The dictator will give power to those he trusts and move people out of positions of power whom he does not trust.

As time progresses and this permeates the entire government, this sort of lie becomes a weapon of mass destruction but not in the way you may think. I am finishing Lies: Weapons of Mass Destruction. A link will be provided when it is done.

But there is one more thing that needs to be said and that is that the acceptance of these lies in democratic systems may be a sign that the democratic system is under extreme distress and possibly failing.

As Levitsky and Ziblatt point out in How Democracies Die, democracies now die quietly:

“Since the end of the Cold War, most democratic breakdowns have been caused not by generals and soldiers but by elected governments themselves…. The electoral road to breakdown is dangerously deceptive. With a classic coup d’ etat, asin Pinochet’s Chile, the death of democracy is immediate and evident to all. The presidential palace is burned. The President is killed, imprisoned, or shipped off into exile. The constitution is suspended or scrapped. On the electoral road, none of these things happen. There are no tanks on the streets. Constitutions and other nominally democratic institutions remain in place. People still vote. Elected autocrats maintain a veneer of democracy while eviscerating its substance….because there is no single moment — no coup, declaration of martial law, or suspension of the constitution — in which the regime obviously “crosses the line” into dictatorship, nothing may set off society’s alarm bells.”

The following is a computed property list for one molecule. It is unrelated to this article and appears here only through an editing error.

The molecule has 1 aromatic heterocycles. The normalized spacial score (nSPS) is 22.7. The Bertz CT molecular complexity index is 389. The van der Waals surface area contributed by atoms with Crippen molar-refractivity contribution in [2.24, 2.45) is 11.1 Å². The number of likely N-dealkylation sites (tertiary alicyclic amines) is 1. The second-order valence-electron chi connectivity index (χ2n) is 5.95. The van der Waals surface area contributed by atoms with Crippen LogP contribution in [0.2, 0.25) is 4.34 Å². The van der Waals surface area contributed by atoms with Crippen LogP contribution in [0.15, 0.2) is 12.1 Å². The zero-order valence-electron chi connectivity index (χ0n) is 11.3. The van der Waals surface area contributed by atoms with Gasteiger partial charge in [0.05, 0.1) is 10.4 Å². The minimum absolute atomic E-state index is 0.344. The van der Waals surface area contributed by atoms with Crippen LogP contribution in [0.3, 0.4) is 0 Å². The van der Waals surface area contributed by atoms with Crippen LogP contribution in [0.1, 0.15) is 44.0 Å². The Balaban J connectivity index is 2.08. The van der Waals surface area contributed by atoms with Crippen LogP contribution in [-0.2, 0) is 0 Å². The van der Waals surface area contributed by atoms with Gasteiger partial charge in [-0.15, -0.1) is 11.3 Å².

The acceptance of these sorts of lies in democratic systems maybe like a canary in the coal mine or it could also be that once this happens en masse and the opposing party loses its will, the acceptance of these lies is more like a requiem for the democracy.

While other weapons are used to usurp power (like brute force), the power of blatant lies as a weapon for someone who is trying to gain power can not be understated. In democracies when these blatant lies are not penalized and rebuked but are instead rewarded with more power, then that democracy may be in crisis whether it realizes it or not.

For part 2, how they become weapons of mass destruction.



Lisa Thinks…

I work to understand and explain the world in a very simple way. I have written Mind, Media and Madness, Embrace Life/Embrace Change (by Lisa Snow)